A woman wearing a protective mask rides a bicycle in front of an electronic stock board showing Japan's Nikkei 225 index at a securities firm Thursday, May 6, 2021, in Tokyo. Asian shares were mixed Thursday on cautious optimism about upcoming company earnings reports showing some recovery from the damage of the coronavirus pandemic. (AP Photo/Eugene Hoshiko)
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TOKYO (AP) — Asian shares rose Friday on optimism about the rally on Wall Street and an economic rebound in the U.S., as investors awaited the release of jobs data.

Japan's benchmark Nikkei 225 recouped early losses to edge up 0.3% to 29,414.00 in morning trading. Australia's S&P/ASX 200 added 0.3% to 7,085.80, while South Korea's Kospi gained 0.7% to 3,199.99. Hong Kong's Hang Seng rose 0.7% to 28,838.83, while the Shanghai Composite edged up 0.4% to 3,454.15.

U.S. employment data in the global day can offer insights into the strength of the global recovery. The same is true for data out of China. Worries continue about the recent surges of illnesses in India, Thailand and other countries.

Export-dependent Japan is preparing to extend its state of emergency to curb the spread of COVID-19 infections, which kicked in last month in some urban areas, with people asked to stay home and restaurants to close early.

A choppy day of trading on Wall Street ended with stocks broadly higher and another all-time high for the Dow Jones Industrial Average. Banks and technology companies led a late-afternoon turnaround that pushed the S&P 500 to a 0.8% gain, reversing the benchmark index's losses for the week. Gains in most Dow companies, including Goldman Sachs, IBM and Cisco Systems, nudged the blue chip index to a new high for the second straight day.

Apple, Microsoft and Intel were among the winners, contributing to the rally in tech stocks. That helped the S&P 500's technology sector break a seven-day losing streak, which reversed an early slide in the Nasdaq.

The stock indexes wavered earlier in the day, weighed down by a sell-off in health care stocks. Drugmakers Moderna and Pfizer closed lower following news late Wednesday that the White House supports waiving intellectual property rights for COVID0-19 vaccines in order to speed up immunizations in poorer countries.

Investors continued to weigh the latest corporate earnings reports while looking ahead to a key jobs report due out Friday.

“We’re getting to the end of earnings season and numbers are coming in typically ahead of expectations,” said Tom Hainlin, national investment strategist at U.S. Bank Wealth Management. “The outlook for the year looks like it's OK. That's the basis for an upward-trending market.”

The S&P 500 bounced back from an early slide, adding 34.03 points to 4,201.62. The index is on track for its eighth weekly gain in the past 10 weeks. The Dow rose 0.9% to 34,548.19. The Nasdaq Composite climbed 0.4%, to 13,632.84. The tech-heavy index had been down 1.1% in the early going.

The Russell 2000 index of smaller companies also recovered from a stumble to an essentially flat finish, adding 0.1% to 2,241.42.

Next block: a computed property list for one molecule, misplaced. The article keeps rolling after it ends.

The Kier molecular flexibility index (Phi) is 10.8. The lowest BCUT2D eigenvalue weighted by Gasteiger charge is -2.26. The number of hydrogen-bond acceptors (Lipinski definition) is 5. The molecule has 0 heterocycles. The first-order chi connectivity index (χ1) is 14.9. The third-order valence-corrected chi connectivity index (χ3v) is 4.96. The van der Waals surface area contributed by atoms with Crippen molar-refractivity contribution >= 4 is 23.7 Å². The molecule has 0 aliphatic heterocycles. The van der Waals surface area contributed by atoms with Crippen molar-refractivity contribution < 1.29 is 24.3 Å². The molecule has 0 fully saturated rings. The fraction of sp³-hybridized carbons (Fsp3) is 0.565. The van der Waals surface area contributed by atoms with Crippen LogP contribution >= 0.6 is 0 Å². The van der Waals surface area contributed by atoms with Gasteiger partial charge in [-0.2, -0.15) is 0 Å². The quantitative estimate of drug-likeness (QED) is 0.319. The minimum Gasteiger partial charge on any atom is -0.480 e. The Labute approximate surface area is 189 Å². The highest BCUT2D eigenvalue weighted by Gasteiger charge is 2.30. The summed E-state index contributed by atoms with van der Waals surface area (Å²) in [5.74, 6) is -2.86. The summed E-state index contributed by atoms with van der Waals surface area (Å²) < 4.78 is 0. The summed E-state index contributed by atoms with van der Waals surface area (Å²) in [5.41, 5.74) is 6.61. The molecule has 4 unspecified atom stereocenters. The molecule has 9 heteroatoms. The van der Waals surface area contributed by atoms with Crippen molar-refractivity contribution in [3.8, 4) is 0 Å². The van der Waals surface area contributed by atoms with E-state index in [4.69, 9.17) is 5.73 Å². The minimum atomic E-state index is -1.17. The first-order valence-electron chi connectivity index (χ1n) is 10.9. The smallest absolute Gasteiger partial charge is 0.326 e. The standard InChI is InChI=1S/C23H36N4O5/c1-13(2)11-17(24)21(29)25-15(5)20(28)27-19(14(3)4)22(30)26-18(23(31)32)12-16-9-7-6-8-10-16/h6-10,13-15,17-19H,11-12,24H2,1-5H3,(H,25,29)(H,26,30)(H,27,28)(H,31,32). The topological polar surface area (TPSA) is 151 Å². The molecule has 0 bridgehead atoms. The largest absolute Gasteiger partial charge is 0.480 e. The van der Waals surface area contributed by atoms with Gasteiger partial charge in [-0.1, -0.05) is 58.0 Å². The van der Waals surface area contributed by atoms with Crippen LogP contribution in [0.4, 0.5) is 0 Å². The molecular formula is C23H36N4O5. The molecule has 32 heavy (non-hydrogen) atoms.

Some healthcare stocks fell after news late Wednesday that the White House supports waiving intellectual property rights for coronavirus vaccines to help immunize poorer countries faster. That slide was countered by gains in household goods makers, banks and communication companies.

Moderna lost 1.4% after the company reported its first-ever quarterly profit, helped by the company’s coronavirus vaccine. The drop was largely tied to the news from the White House, as shares of other drug companies fell, including Pfizer, which dropped 1%.

Shares of Johnson & Johnson were not hurt by the news, partly because J&J has other businesses like Band-Aids, the pain reliever Tylenol and its baby products franchise. The stock picked up 0.4%

Stocks have mostly pushed higher on expectations of an economic recovery and strong profits this year. Massive support from the U.S. government and the Federal Reserve, and increasingly positive economic data, have also encouraged investors to push stock prices to all-time highs, despite an undercurrent of worry about inflation and the potential for higher interest rates later this year.

This week, the focus is on the health of the labor market, with the government due to report April hiring data Friday. Job growth has been one of the keys to a sustained economic rebound, but it has lagged other areas of the economy such as retail sales and consumer confidence.

“Continued job gains through the year are going to be important to continue to move things ahead,” said James Ragan, director of wealth management research at D.A. Davidson.

Economists expect the April jobs data to show employers hired 975,000 workers last month as the economy accelerated out of the pandemic and vaccines rolled out nationwide. The unemployment rate is expected to drop to 5.8% from 6%.

In energy trading, benchmark U.S. crude added 18 cents to $64.89 a barrel. Brent crude, the international standard, rose 19 cents to $68.28 a barrel.

In currency trading, the U.S. dollar was flat at $109.16 Japanese yen. The euro cost $1.2066, up from $1.2047.


AP Business Writers Damian J. Troise and Alex Veiga contributed.